Bonneville Dam Nation

Selene Prof
This post written by Selene Spatz

Authored by: Selene Spatz.

Lamprey Selene's post
A lamprey suctioned onto a glass wall in the dam’s viewing window.

Last week, the DukeEngage group went to the Bonneville Dam, located about 40 miles outside of Portland.  Earlier that week, we had all watched the documentary Dam Nation (which is on Netflix if you want to check it out).  The documentary tells the story of America’s frenzy to create dams and hydropower starting with The New Deal, and the effects that it had on salmon populations as well as the turmoil it brought to the local Native Americans.  Thus, we were all a little skeptical and wary visiting Bonneville.

However, we were all surprised that the Bonneville Dam wasn’t as evil as we suspected. In fact, it wasn’t evil at all – it was downright cool.  The Bonneville Dam is extremely eco-conscious.  Its first consideration is the salmon. The infrastructure is amazing, with a bypass system and spillway used for juvenile salmon, and ladders for adult salmon returning upstream to spawn.  During the biggest migration times, the hydropower plant is even turned off for the salmon.  Overall, there is upwards of a 95% survival rate.  The dam is also closely examining lamprey, a fish that somewhat resembles eels.  These fish are potentially even more important to our ecosystem, but haven’t been studied until recent years.  Lamprey at first sight are kinda creepy – Devin was especially freaked out by them! But I think they’re also super cool.

The Bonneville Dam also provides clean energy for the local communities.  When running at max capacity, the dam produces enough energy to support the entirety of Portland.  This is all green energy (there aren’t even batteries at the dam because batteries have some negative consequences).  The dam is also used for navigation and transportation, allowing barges, which transport 12% of products but use only 2% of total transportation energy, to travel along the Columbia River.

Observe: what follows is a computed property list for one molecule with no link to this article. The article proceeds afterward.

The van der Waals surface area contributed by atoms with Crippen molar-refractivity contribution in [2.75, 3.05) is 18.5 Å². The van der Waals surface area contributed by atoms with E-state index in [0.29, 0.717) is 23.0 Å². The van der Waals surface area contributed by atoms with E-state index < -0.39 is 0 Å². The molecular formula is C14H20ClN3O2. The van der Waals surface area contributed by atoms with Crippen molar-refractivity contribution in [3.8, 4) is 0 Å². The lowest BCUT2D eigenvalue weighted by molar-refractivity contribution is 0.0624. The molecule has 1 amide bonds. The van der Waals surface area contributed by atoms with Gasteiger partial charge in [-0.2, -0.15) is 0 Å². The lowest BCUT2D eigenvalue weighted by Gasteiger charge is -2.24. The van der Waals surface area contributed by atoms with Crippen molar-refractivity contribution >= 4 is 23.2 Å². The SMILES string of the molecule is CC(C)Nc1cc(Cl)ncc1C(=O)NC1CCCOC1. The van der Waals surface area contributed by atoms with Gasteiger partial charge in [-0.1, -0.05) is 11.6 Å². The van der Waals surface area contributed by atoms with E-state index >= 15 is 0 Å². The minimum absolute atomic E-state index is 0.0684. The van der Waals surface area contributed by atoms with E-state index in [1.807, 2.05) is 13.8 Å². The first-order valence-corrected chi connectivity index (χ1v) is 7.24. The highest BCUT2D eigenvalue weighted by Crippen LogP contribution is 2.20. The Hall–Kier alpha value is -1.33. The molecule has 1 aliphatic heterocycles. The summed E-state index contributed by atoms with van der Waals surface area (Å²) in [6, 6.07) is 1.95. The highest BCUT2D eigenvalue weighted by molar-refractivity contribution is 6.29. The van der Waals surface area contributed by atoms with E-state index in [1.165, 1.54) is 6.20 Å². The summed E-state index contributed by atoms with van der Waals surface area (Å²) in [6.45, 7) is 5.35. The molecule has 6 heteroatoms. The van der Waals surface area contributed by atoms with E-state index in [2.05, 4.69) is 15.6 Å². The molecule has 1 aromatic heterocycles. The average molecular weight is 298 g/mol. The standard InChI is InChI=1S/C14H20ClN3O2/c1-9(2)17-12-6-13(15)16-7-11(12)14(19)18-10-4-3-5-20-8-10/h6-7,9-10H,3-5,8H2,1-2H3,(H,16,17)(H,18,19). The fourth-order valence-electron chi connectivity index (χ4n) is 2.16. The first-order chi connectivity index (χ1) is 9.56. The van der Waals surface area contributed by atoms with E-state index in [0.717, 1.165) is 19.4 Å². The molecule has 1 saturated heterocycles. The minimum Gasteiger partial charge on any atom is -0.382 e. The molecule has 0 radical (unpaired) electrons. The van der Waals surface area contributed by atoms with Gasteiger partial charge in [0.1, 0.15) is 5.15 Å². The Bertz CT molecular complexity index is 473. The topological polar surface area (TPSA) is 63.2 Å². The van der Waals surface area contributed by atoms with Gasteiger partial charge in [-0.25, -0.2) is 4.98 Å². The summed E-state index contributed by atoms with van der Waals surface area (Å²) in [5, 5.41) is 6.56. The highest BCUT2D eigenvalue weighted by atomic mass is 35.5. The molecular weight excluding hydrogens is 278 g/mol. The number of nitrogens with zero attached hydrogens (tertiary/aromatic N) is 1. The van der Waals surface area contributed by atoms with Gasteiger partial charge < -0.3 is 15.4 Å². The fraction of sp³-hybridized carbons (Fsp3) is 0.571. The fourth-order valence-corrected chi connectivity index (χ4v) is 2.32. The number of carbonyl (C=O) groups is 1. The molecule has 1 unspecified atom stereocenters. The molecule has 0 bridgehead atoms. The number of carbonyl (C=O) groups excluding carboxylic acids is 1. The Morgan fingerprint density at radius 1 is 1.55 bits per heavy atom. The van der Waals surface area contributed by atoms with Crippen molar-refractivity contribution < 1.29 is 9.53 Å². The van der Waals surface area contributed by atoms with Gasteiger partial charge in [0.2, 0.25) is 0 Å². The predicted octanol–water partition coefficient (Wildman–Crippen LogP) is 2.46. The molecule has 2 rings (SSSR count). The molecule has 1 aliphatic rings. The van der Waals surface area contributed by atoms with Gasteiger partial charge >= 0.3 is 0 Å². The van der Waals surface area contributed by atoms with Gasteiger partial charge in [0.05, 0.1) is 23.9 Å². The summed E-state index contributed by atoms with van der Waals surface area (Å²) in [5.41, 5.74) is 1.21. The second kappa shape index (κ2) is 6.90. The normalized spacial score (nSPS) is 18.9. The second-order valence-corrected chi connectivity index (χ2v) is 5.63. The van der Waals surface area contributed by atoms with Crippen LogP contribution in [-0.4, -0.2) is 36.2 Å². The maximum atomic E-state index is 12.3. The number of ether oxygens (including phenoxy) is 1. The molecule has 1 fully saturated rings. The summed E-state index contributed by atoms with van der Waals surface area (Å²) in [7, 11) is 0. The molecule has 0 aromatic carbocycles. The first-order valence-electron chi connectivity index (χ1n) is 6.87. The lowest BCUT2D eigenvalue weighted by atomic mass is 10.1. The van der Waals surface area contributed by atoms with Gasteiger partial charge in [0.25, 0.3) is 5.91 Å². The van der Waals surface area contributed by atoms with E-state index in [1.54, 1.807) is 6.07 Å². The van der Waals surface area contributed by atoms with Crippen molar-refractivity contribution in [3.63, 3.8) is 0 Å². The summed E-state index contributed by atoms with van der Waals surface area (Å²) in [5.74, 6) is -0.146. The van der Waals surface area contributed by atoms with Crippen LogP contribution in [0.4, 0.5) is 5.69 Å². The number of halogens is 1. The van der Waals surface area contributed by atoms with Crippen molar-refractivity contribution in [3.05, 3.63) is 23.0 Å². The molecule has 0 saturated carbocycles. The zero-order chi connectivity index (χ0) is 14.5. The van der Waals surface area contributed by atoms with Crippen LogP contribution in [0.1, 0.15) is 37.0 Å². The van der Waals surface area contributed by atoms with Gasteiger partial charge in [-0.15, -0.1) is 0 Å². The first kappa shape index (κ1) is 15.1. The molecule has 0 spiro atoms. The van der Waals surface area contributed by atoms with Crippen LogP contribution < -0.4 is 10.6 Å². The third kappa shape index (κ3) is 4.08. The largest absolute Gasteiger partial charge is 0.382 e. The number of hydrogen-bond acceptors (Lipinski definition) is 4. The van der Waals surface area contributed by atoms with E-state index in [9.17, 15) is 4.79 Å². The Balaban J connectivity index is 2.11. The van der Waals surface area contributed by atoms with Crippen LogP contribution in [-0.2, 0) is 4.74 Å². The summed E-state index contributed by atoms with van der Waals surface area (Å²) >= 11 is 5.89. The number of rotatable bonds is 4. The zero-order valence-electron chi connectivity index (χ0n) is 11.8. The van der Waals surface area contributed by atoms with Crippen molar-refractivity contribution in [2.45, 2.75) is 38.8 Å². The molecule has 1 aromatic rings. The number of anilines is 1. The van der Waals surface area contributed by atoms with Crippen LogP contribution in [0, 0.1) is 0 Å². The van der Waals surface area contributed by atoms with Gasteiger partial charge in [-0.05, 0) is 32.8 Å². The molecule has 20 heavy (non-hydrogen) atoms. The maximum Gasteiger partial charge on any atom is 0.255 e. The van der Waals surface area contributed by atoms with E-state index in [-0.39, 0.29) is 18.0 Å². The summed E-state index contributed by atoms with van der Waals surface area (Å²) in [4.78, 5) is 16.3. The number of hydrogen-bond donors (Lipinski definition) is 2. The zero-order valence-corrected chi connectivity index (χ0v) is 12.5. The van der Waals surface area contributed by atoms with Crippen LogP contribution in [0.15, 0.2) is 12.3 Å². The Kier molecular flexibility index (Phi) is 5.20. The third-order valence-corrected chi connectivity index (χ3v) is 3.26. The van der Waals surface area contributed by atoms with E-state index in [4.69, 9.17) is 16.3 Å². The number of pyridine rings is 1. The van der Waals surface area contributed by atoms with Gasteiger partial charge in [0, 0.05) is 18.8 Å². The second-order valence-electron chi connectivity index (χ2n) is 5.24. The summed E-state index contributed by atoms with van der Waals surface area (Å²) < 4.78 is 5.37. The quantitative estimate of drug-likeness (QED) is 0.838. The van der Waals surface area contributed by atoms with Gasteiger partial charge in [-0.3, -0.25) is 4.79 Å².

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4 thoughts on “Bonneville Dam Nation

  1. Sounds like such a fun trip! Thanks for sharing all of this information (and thanks especially for the Netflix recommendation!).
    I remember when I went a few years ago we learned a lot about the salmon, but I don’t think we learned about lamprey. What role do lampreys play in the ecosystem?
    Hope all is going well with your job placements!
    -Alix (B.S. 2012)

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    1. Hi again, Alix.
      Lampreys are great organisms because they’re filter feeders while they stay in the sheltered river systems for the first four to six years of their lives. Then, they make the trip to saltwater in the oceans, where they are parasitic (not the best job in the world, but someone does it). After their life in the oceans, they return to the rivers to spawn, and when they die, all the nutrients that they collected during their lives in the oceans are released to enrich the rivers. So they are really a very important part of the health of the rivers.
      -Jordan

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  2. Appreciate the deeper look into the (overall positive) impact of these big dams. As a society we have serious choices to make about how we get our electricity. We’ll make better decisions the more we know about the relative pros and cons of different technologies.

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